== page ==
One part of my work on all projects since I left my first employer in Dynamics AX world was to improve quality of software products. That’s not by coincidence – it’s because I want to make high-quality software and to help companies to do it.
High quality is good for everybody – it has obvious advantages for users, but it’s good for us as well – we don’t have to waste so much time with support, debugging, bug fix development, deployment and so on and we can concentrate on development of new features (that’s our real job, isn’t it?). And of course, satisfied customers are more likely to give us more work and recommend us to their business partners.
All those companies I worked for felt that quality of their products is not very high, or at least felt that it is good to talk about quality. Whether quality was really their priority would be another story; now I want to point out the overall expectation about how to improve quality. To quote a certain manager:
“You want to change a process? We thought you would just fix something in code.”
This helped me a lot to understand how some people view software quality improvements – “code is bad, go to code, fix the code”.
Try to think about it a while. Quality of our software is low, because we didn’t get requirements right, because we designed suboptimal solution, because our code is not handling many border situations, because our GUI is not intuitive and so on. Sure, all these things can be fixed, in theory – we can redesign features, we can change technical architecture, we can rewrite code. That can be extremely expensive and actually the activities are the same as what we’d done originally – and we failed. Will it be better this time? And if we want just to review code and change it a little, how will we fix what our software does by design?
What we deliver to customers is a mere output of the whole process of making software. All these analysis of requirements, GUI designs, database designs, object modeling etc. are defining the product and their quality will be reflected in the quality of the product. If our software ignores important requirements, it can’t be good. If our developers don’t know how to work with exceptions, the whole product won’t handle exception correctly. And so on.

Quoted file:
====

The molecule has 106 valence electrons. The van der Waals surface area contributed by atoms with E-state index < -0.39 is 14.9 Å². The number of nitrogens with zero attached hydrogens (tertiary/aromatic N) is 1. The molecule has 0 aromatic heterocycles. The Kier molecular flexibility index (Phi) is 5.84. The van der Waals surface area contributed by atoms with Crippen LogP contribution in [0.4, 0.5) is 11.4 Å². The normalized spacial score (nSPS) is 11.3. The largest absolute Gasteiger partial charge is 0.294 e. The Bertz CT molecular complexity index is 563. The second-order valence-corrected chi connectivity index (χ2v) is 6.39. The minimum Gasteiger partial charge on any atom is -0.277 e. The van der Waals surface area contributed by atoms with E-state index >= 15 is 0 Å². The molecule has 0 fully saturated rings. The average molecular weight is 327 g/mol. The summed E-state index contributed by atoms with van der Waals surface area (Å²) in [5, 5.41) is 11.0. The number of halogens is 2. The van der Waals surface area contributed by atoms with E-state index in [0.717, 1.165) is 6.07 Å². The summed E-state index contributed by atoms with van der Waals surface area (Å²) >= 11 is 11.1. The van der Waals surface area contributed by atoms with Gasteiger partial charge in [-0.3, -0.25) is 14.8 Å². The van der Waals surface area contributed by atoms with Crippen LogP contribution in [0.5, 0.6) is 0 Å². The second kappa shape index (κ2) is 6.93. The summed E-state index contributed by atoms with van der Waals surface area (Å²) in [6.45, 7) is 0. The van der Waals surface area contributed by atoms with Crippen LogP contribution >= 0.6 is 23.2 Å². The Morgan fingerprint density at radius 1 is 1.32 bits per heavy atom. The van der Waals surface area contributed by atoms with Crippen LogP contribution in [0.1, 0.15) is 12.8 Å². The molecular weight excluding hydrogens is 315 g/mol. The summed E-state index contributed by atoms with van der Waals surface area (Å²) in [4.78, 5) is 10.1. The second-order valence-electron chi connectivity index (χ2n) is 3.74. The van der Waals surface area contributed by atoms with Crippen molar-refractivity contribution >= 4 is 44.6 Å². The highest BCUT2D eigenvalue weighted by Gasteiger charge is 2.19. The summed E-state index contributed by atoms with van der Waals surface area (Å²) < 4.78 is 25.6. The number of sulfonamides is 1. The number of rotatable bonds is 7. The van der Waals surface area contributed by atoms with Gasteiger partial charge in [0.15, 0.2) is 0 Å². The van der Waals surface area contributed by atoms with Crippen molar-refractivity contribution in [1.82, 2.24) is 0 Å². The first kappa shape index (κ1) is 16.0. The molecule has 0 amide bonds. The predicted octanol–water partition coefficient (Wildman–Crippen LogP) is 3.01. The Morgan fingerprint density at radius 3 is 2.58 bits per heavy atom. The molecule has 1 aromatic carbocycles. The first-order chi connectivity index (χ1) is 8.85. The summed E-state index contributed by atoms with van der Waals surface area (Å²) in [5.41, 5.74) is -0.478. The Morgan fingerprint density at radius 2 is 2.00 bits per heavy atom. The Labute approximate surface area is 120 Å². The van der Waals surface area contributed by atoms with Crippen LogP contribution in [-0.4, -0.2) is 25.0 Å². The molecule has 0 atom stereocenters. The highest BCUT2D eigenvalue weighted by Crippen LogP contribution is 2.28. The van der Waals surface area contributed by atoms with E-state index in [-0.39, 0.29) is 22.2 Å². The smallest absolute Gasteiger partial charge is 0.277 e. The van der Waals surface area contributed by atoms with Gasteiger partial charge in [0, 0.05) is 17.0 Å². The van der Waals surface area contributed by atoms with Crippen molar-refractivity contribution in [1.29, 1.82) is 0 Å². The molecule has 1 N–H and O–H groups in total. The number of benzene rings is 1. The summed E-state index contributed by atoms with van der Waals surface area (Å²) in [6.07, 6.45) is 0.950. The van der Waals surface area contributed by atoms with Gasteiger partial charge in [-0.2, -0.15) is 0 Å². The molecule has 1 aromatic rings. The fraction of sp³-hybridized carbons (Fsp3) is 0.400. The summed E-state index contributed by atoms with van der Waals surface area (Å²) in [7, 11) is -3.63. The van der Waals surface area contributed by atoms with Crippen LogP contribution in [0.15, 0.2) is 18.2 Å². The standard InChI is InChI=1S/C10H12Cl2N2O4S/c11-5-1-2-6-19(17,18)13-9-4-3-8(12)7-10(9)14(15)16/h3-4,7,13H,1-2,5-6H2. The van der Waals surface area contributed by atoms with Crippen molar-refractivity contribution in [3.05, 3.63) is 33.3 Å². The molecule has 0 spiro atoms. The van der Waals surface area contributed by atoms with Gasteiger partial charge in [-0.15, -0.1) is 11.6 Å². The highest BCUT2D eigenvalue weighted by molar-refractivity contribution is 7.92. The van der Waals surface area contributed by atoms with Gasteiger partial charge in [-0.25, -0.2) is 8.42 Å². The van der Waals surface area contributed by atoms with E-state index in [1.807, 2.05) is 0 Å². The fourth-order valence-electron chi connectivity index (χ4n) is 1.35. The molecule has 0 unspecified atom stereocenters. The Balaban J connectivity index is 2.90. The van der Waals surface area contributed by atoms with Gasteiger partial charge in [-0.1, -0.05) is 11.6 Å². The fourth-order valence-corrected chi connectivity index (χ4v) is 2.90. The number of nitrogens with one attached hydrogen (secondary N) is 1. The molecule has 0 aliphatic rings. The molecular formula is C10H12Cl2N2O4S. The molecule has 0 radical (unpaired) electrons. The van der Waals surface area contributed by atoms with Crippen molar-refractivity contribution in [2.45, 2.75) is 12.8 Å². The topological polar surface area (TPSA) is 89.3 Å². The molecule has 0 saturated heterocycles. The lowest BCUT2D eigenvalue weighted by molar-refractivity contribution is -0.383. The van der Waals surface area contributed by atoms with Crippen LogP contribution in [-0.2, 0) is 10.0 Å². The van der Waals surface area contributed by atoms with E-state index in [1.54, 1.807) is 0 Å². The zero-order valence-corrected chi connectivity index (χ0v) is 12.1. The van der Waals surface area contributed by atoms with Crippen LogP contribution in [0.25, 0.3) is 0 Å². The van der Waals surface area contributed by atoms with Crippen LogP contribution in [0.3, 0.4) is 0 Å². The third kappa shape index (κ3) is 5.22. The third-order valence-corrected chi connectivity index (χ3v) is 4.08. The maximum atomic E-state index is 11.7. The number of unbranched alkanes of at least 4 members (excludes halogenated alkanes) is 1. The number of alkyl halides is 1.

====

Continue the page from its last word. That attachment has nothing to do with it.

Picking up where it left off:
Can we just look into code and turn such software into a high-quality one? Obviously, it’s impossible. We don’t know what are the omitted requirements by looking into code. It requires a new and better collection of requirements. We also can’t simply add a better exception handling – we need to make better analysis of possible exceptional situations and how to handle them. We should have done it better at first.
If people say that quality of their software is low, it automatically means that quality of their procedures is low. Their process generates low-quality software. Unless the broken part(s) is fixed, the process will continue to generate similar results.
What development teams really need is not somebody coming and fixing their bad code. They need to think about how they work and whether all procedures are good enough. They need to identify sources of their problems and try to change procedures to avoid repeating the same problem again. They must realize that it’s not just about coding, and think about quality of requirements, designs etc. Without all these things, people can’t expect any real change in quality.
By the way, this is one of things where iterative procedures really excel – you go through all project phases every iteration, so you see whether functional designs are good enough for development, whether it’s easy to add new features to the code base, what people think about GUI… And if something seems to go wrong, you can adjust the process and see whether it’s better in the immediate iteration.